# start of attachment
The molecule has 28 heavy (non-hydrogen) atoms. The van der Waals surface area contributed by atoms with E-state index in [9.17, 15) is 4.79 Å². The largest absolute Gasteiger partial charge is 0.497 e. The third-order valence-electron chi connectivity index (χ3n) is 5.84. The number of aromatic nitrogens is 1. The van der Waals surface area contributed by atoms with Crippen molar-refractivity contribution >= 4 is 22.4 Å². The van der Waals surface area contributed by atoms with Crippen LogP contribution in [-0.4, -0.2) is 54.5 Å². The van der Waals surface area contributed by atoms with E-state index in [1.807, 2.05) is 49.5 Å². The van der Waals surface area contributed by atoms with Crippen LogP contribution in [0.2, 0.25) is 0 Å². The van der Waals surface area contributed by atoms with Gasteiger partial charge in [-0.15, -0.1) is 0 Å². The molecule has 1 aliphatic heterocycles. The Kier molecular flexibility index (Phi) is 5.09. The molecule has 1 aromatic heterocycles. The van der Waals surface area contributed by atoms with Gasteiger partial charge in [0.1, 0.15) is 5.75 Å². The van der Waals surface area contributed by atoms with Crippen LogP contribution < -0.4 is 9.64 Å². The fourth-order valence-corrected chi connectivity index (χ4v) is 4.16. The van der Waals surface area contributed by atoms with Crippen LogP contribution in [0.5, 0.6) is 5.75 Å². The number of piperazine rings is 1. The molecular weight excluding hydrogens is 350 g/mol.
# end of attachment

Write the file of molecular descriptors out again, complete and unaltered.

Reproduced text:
The molecule has 28 heavy (non-hydrogen) atoms. The van der Waals surface area contributed by atoms with E-state index in [9.17, 15) is 4.79 Å². The largest absolute Gasteiger partial charge is 0.497 e. The third-order valence-electron chi connectivity index (χ3n) is 5.84. The number of aromatic nitrogens is 1. The van der Waals surface area contributed by atoms with Crippen molar-refractivity contribution >= 4 is 22.4 Å². The van der Waals surface area contributed by atoms with Crippen LogP contribution in [-0.4, -0.2) is 54.5 Å². The van der Waals surface area contributed by atoms with E-state index in [1.807, 2.05) is 49.5 Å². The van der Waals surface area contributed by atoms with Crippen LogP contribution in [0.2, 0.25) is 0 Å². The van der Waals surface area contributed by atoms with Gasteiger partial charge in [-0.15, -0.1) is 0 Å². The molecule has 1 aliphatic heterocycles. The Kier molecular flexibility index (Phi) is 5.09. The molecule has 1 aromatic heterocycles. The van der Waals surface area contributed by atoms with Gasteiger partial charge in [0.1, 0.15) is 5.75 Å². The van der Waals surface area contributed by atoms with Crippen LogP contribution < -0.4 is 9.64 Å². The fourth-order valence-corrected chi connectivity index (χ4v) is 4.16. The van der Waals surface area contributed by atoms with Crippen LogP contribution in [0.5, 0.6) is 5.75 Å². The number of piperazine rings is 1. The molecular weight excluding hydrogens is 350 g/mol.